I don't know anyone who's mastered all these skills, but the most effective leaders I've worked with recognize their importance and devote meaningful amounts of effort and energy to getting better at them. And while I certainly don't have the answers, I'll have an opportunity to teach a new course next year called The Art of Self-Coaching, in which I hope to ask some useful questions.
Many thanks to my GSB colleagues Andrea Corney, Carole Robin, Collins Dobbs, Gary Dexter, Hugh Keelan, John Cronkite, Lara Tiedens, Paul Mattish, Richard Francisco, Ricki Frankel, Scott Bristol, Shannon Birk Jibaja and Yifat Sharabi-Levine, who put in countless hours throughout the year making everything I describe above possible.
Photo by David. Yay Flickr and Creative Commons.
On Friday I facilitated a workshop on Startup Communication aimed at helping an early-stage company's employees work together more effectively.
I feel privileged to work with all my clients, but in this case it's fair to say that it was particularly rewarding to work with a company whose mission I hold in such high regard.
Thank you to the 22 people who made it such a special afternoon, and particular thanks to the team at Flixster for making us feel so welcome.
My latest post at HBR: The Art of Saying a Professional Goodbye
Saying "goodbye" is one of those activities that seems so simple it hardly requires advance thought--and so endings creep up on us and catch us unprepared. We tend to default to our habitual responses whether or not they’ve been effective in the past. As a result we often miss opportunities to enjoy truly meaningful endings--instead they’re rushed and poorly planned--or we skip over them entirely, casting the old aside as we race toward the new... Read the rest at HBR.
Photo courtesy of HBR Blog Network.
Today I volunteered to facilitate the third workshop in an ongoing series on Startup Communication aimed at helping co-founders 1) communicate more effectively with each other, 2) establish group norms in the company that support better communication and 3) model better communication with their employees.
Twenty co-founders from 10 ventures participated, and I felt privileged and grateful to be involved. It's always a privilege to invite people to have more meaningful, intimate conversations with each other and to have them accept the offer--and I certainly walked away feeling a lot of gratitude for the opportunity to work with this particular group (and simply to do what I do as a coach and experiential educator.)
The event was organized by Joe Greenstein and Hannah Knapp, two people who mean a lot to me, and it was especially fun to see them work together as a team in this setting. Thank you to Joe and Hannah and everyone else who was there.
What happens when we learn new skills that take us out of our comfort zone? When we're striving to be authentic, is it OK when we act with intention and forethought?
The Conscious Competence model, developed by Martin Broadwell in the late 1960s, offers a useful framework to address these questions.
In most areas where we face a challenge, we start out in Unconscious Incompetence (quadrant #1 above): We're screwing up, and we don't even know it. In the context of my work with coaching clients and MBA students, this usually involves difficulties in working relationships and interpersonal situations. We believe our behavior is having the desired effect on others, but it's not--and we don't even realize it.
But these mistakes accumulate, and their consequences heighten our awareness, and we find ourselves in Conscious Incompetence (quadrant #2): We know we're screwing up, and we may even know what we need to do differently, but we haven't yet figured out how to do it. Here's where we need to paddle like hell and catch that wave--and this is where we often fall short. We know we need to adopt some new behaviors to be more effective in these relationships and situations, but our heightened awareness becomes self-consciousness, and we find ourselves paralyzed by awkwardness or by a fear of inauthenticity.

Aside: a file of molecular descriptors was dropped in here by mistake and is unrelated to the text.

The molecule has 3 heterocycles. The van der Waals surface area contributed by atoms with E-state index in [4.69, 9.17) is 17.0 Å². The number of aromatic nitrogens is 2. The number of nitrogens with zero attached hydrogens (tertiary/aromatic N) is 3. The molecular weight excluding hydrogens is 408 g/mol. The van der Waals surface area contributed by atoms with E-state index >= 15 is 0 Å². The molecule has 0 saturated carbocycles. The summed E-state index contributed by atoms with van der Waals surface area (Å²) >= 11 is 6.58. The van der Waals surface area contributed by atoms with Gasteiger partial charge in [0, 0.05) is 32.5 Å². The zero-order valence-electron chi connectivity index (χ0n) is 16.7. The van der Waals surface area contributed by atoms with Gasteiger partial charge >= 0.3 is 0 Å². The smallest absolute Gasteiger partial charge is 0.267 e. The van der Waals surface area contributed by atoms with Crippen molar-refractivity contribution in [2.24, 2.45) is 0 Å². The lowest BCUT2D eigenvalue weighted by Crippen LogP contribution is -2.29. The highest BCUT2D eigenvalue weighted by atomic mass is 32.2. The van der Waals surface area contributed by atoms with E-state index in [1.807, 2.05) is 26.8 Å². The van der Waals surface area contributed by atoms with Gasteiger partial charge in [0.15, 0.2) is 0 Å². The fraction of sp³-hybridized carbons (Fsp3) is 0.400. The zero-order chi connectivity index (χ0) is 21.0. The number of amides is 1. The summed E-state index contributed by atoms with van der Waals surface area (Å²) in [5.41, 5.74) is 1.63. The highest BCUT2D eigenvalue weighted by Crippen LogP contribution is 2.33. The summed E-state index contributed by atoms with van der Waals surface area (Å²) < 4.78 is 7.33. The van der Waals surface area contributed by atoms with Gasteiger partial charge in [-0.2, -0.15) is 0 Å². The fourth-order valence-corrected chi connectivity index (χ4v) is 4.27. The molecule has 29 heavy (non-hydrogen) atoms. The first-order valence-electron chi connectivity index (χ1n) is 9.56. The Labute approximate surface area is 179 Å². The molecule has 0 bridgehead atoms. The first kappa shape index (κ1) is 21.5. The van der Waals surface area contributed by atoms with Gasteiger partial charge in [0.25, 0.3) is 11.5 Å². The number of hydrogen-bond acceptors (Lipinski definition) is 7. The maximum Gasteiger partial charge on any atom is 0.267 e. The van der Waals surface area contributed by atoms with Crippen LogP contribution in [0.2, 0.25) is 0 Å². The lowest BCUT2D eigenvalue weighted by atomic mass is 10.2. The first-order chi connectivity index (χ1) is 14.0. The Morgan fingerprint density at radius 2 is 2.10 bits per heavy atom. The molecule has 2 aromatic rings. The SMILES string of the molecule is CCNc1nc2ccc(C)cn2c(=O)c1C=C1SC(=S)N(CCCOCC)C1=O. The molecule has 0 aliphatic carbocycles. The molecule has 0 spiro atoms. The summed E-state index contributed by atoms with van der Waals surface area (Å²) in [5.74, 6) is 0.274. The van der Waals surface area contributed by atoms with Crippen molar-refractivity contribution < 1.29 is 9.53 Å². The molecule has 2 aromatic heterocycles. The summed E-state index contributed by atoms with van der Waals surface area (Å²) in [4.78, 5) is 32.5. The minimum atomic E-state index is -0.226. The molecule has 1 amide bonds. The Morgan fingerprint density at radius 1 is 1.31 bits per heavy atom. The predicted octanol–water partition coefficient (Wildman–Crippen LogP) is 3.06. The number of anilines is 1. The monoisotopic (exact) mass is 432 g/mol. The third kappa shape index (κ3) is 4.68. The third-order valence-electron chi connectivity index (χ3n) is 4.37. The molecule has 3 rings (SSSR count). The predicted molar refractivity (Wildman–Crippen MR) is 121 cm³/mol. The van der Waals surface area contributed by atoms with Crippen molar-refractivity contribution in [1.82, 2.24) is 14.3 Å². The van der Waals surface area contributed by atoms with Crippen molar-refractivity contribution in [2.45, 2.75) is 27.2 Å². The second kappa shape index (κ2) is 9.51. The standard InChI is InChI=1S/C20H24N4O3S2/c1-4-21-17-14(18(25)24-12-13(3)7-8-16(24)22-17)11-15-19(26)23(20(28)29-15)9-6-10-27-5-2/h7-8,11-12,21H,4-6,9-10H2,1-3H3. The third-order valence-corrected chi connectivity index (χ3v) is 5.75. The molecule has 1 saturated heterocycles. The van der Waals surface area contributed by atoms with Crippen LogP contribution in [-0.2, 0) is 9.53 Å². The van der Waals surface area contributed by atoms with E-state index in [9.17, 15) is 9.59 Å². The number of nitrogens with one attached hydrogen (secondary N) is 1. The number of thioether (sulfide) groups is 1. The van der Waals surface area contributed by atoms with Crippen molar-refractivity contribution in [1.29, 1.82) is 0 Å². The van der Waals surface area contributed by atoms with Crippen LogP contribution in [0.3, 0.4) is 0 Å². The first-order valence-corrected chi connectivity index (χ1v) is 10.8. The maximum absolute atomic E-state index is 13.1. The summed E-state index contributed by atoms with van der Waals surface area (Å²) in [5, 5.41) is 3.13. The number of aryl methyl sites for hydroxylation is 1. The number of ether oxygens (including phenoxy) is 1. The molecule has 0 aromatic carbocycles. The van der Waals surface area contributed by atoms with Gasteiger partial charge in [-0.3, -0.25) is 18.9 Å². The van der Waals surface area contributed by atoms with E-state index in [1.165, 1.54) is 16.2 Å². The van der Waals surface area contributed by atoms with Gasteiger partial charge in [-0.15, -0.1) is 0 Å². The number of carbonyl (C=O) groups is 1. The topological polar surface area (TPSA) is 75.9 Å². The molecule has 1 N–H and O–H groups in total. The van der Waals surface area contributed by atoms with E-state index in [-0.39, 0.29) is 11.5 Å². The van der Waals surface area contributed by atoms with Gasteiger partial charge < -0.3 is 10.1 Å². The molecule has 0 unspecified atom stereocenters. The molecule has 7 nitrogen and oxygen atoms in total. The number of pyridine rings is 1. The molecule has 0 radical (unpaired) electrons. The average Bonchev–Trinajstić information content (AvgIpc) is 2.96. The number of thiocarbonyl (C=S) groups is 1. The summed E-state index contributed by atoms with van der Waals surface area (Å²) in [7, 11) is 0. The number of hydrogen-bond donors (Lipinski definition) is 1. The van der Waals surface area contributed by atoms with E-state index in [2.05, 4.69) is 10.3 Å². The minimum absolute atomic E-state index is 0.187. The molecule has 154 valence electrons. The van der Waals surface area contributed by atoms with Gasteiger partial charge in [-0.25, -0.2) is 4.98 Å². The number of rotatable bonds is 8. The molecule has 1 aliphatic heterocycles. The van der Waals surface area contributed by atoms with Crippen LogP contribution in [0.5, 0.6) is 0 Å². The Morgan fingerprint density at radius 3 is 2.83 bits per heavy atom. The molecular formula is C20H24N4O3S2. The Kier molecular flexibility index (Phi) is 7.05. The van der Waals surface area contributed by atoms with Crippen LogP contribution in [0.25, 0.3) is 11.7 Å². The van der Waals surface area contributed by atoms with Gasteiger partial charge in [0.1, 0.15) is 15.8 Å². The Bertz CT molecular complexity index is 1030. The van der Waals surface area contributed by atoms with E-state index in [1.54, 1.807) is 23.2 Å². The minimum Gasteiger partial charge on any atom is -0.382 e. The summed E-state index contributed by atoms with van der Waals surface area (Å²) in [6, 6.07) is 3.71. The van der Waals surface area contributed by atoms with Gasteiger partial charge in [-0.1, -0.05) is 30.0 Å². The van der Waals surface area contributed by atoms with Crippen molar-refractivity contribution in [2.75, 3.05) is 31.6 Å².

As for the awkwardness, one of the most common themes in my work with coaching clients and MBA students is increasing our comfort with discomfort. We need to expand our capacity to tolerate discomfort to ensure that when we experience it we can manage the resulting emotions and avoid any reflexive responses that might be counterproductive. One of the ways we can pursue this goal is by retraining our response to awkwardness and other forms of discomfort; rather than allowing ourselves to be governed by our aversion to these feelings, we can simply note them, reframe the situation as a learning opportunity, and continue experimenting with new behaviors even in the face of these feelings.
As for the inauthenticity, Scott Bristol, a Lecturer at Stanford with whom I've worked closely over the years, offers this perspective: If we view authenticity as something to be discovered, as an innate state of being that precedes our consciousness, then we experience the feelings of awkwardness that inevitably accompany new behaviors as signs of inauthenticity. But if instead we view authenticity as something to be created, as a state of being that evolves over time through our conscious intervention, then we're free to be both awkward and authentic; the two aren't mutually exclusive.
All of this is easy to write about and very difficult to put into practice--and yet persistent effort can change our relationship to these feelings and to any new behaviors we're attempting that give rise to them. The University of Washington psychologist John Gottman has discussed the concept of meta-emotion--the feelings and thoughts we have about our own emotions (and he notes that parents who have a less negative response to emotion appear to raise children who are better able to manage and express their own emotions.) My experience as a coach suggests that we can influence our meta-emotional state over time; by repeatedly exposing ourselves to emotions such as awkwardness and embarrassment, we feel less negatively about them, and we can change how we respond to them. We become more comfortable with discomfort.